Bruschetta is one of those recipes that many people really like to make, but few make really well. This past weekend, my wife and I had some great bruschetta at a restaurant in Hendersonville, NC. What made it great was the simplicity of the ingredients. It was just sliced baguette, crushed tomatoes, basil and soft mozzarella. It was nothing like the bruschetta you often get at restaurants. Those dishes are usually made with pizza sauce or canned “bruschetta spread.” This dish was made with freshly peeled and crushed tomatoes, and that made all the difference. I decided I wanted to recreate the dish at home, and the results came out great.
First, I prepped the tomatoes and peeled and halved a clove of garlic while my wife picked some fresh basil.
Next, I sliced up some french bread I made on Sunday:
I’m trying to get better at making baguette and ciabatta. I still have a long way to go, but at least the results are edible now. I’ve never been a disciplined recipe follower. I think of cooking as an art form, rather than a science. Baking, however, is more like chemistry than creative design. By following the science, you can make decent bread. To make great bread, you have to sprinkle some art in with the science. That’s where the problem lies. I can’t get the balance right to make bread that’s light and airy and tastes delicious.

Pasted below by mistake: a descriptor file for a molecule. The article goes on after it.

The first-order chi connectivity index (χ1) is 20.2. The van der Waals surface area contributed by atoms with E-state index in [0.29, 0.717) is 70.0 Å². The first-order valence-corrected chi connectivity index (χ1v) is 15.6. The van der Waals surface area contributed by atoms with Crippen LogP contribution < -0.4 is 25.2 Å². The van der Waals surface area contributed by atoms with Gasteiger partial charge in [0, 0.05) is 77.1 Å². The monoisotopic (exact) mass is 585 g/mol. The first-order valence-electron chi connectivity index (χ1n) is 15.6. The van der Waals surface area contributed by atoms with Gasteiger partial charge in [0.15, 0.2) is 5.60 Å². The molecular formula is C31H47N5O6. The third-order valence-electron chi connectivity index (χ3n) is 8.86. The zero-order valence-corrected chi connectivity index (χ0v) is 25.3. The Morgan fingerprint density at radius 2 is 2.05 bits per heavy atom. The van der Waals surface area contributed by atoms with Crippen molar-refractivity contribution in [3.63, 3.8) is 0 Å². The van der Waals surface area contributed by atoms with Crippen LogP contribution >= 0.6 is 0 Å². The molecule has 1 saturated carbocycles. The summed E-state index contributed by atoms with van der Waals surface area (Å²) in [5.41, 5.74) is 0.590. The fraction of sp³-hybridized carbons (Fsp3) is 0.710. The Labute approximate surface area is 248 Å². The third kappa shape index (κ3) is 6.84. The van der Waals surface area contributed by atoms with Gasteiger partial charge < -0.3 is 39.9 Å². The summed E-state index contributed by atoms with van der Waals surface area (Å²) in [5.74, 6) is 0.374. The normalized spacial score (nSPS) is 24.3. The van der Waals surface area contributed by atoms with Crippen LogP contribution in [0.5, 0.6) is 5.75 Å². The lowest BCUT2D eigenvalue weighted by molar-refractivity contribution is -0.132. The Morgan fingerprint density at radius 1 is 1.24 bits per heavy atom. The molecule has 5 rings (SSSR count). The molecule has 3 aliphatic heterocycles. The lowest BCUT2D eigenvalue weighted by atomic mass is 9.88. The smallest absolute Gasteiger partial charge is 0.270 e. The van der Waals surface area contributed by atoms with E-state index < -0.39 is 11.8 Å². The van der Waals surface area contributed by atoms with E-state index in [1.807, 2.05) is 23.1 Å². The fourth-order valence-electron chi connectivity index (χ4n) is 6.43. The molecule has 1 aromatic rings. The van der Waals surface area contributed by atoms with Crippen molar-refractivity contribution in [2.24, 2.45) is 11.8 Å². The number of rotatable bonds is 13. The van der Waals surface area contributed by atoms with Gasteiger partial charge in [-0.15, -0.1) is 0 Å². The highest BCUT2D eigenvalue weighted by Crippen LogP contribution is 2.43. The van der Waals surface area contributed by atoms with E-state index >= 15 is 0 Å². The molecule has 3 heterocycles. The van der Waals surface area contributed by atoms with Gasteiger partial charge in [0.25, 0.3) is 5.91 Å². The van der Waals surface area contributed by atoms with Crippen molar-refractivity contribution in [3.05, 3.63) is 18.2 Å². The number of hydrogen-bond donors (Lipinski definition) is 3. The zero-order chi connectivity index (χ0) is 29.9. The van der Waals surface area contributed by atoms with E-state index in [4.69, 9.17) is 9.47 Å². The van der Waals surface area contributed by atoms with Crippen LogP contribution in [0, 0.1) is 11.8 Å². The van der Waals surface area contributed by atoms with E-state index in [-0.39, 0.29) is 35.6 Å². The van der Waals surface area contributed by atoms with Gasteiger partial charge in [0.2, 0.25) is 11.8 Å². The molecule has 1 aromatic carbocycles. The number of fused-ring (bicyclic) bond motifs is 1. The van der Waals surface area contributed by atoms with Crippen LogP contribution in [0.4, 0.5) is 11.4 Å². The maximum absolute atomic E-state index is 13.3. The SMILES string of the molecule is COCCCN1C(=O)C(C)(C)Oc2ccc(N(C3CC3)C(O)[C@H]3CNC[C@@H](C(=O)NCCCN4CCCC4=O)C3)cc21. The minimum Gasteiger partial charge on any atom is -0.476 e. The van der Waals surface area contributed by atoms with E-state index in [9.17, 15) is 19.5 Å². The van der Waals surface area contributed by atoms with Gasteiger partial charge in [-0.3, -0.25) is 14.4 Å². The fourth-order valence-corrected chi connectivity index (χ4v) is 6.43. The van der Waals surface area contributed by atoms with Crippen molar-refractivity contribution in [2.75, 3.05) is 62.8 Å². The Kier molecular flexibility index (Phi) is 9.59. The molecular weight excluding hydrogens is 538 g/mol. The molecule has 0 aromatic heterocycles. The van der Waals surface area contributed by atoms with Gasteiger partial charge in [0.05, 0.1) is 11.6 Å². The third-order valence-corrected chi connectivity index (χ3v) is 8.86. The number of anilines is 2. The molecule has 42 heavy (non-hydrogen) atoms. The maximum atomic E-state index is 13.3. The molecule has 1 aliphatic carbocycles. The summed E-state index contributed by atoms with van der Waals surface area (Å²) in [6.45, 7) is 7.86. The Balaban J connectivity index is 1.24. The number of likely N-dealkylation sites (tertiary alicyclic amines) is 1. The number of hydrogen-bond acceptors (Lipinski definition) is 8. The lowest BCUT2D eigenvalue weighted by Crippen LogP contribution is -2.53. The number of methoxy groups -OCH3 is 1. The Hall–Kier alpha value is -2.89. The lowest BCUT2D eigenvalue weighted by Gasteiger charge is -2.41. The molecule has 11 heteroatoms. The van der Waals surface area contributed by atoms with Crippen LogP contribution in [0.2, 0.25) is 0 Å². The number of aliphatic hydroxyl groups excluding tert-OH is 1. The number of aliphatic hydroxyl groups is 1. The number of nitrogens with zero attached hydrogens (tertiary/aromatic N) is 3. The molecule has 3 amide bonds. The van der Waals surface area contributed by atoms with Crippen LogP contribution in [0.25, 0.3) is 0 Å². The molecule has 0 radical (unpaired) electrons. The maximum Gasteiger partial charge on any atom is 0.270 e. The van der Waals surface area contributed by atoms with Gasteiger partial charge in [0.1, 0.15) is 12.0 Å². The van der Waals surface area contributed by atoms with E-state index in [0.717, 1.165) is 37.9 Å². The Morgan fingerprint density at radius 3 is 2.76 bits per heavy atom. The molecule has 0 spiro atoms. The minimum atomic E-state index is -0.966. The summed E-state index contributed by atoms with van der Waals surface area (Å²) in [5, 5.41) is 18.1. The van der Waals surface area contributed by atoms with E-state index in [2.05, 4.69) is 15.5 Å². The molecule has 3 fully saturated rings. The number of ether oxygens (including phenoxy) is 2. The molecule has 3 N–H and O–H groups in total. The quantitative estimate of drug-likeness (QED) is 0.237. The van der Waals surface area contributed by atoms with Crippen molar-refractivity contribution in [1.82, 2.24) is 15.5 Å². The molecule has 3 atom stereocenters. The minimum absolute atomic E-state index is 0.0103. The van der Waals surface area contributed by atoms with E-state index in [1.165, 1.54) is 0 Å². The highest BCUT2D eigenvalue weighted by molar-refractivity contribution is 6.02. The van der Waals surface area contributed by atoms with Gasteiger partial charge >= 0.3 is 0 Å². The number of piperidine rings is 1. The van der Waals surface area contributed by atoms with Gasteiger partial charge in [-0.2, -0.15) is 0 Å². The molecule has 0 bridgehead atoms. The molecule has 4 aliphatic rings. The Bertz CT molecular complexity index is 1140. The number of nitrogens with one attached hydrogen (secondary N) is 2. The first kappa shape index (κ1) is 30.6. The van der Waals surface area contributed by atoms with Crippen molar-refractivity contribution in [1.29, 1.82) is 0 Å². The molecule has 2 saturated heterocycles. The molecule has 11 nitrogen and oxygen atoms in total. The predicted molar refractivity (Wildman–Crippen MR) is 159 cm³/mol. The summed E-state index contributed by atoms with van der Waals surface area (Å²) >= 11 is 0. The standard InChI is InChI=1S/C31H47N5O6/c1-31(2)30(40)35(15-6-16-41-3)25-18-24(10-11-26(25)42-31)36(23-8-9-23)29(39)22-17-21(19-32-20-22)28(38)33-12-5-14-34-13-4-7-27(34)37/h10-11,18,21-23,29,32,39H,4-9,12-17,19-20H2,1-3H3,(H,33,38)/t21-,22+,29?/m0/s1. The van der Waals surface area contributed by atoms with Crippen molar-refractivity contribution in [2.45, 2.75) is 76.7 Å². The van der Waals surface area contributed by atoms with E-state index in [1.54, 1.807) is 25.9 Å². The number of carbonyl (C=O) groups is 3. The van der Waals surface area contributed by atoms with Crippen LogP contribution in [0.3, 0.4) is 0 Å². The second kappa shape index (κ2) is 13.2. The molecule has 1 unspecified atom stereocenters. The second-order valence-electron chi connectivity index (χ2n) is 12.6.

I threw the sliced bread in the oven and baked them at 450° for a few minutes, just to toast them a bit. After that, I rubbed the garlic halves all over the surface of the bread. This step makes a big difference. Some people brush the bread with olive oil before toasting it, but I think that makes the bread too hard.
Next, I dropped the tomatoes into a small pot of boiling water. After a minute or two, I immediately shocked the tomatoes in a bowl of ice water:
Not only does this stop the cooking process, but it also makes the skins split. When I remove the stem of the tomato, I also cut a cross in the skin. This makes the skin easier to peel:
I cut the peeled tomatoes in half and used my fingers to pull out all of the seeds. I usually do this over the sink. After that, you squeeze the tomatoes through your fingers. My inner child thinks this step is pretty fun. How finely you crush them is up to you. I like to leave mine pretty chunky, but I make sure to crush the sturdy cores of the tomatoes. Then I put the crushed tomatoes in a bowl and added a little olive oil and a pinch of salt, pepper and crushed red pepper.
Next I layered the sliced, toasted bread with fresh tomatoes, mozzarella and basil. Then I threw it all in the oven. I cooked it for a few minutes on 350° until the tomatoes were warmed through, and then I set the oven to broil to melt and brown the cheese. I usually do this with the oven door cracked, and I never walk away. Once they’re done, take them out and enjoy:
We got the basil from our garden, but we had to buy the tomatoes and the cheese. Next summer, when we produce some good heirlooms, I’ll make another batch of fresh mozzarella so that the whole meal is completely homemade. Maybe I’ll be making better bread by then.